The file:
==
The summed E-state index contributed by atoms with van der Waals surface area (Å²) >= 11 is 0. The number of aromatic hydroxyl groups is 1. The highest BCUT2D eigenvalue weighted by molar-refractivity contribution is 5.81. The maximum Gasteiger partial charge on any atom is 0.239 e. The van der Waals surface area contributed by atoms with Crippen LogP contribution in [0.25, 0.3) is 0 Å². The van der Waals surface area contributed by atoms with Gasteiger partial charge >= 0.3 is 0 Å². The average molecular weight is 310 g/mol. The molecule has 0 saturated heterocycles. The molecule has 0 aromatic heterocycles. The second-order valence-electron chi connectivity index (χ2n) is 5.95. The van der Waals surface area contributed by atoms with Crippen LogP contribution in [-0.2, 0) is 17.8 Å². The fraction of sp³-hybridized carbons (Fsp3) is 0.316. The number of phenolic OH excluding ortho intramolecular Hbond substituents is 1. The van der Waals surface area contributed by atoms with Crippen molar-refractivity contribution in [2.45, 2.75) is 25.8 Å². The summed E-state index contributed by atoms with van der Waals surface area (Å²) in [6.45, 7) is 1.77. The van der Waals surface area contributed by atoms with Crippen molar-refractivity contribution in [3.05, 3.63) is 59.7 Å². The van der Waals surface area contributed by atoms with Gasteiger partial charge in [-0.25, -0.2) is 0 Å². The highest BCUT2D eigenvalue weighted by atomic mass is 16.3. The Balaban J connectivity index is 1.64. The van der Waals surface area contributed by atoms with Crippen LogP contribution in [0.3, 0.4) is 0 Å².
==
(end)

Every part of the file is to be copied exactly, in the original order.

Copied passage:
The summed E-state index contributed by atoms with van der Waals surface area (Å²) >= 11 is 0. The number of aromatic hydroxyl groups is 1. The highest BCUT2D eigenvalue weighted by molar-refractivity contribution is 5.81. The maximum Gasteiger partial charge on any atom is 0.239 e. The van der Waals surface area contributed by atoms with Crippen LogP contribution in [0.25, 0.3) is 0 Å². The van der Waals surface area contributed by atoms with Gasteiger partial charge >= 0.3 is 0 Å². The average molecular weight is 310 g/mol. The molecule has 0 saturated heterocycles. The molecule has 0 aromatic heterocycles. The second-order valence-electron chi connectivity index (χ2n) is 5.95. The van der Waals surface area contributed by atoms with Crippen LogP contribution in [-0.2, 0) is 17.8 Å². The fraction of sp³-hybridized carbons (Fsp3) is 0.316. The number of phenolic OH excluding ortho intramolecular Hbond substituents is 1. The van der Waals surface area contributed by atoms with Crippen molar-refractivity contribution in [2.45, 2.75) is 25.8 Å². The summed E-state index contributed by atoms with van der Waals surface area (Å²) in [6.45, 7) is 1.77. The van der Waals surface area contributed by atoms with Crippen molar-refractivity contribution in [3.05, 3.63) is 59.7 Å². The van der Waals surface area contributed by atoms with Gasteiger partial charge in [-0.25, -0.2) is 0 Å². The highest BCUT2D eigenvalue weighted by atomic mass is 16.3. The Balaban J connectivity index is 1.64. The van der Waals surface area contributed by atoms with Crippen LogP contribution in [0.3, 0.4) is 0 Å².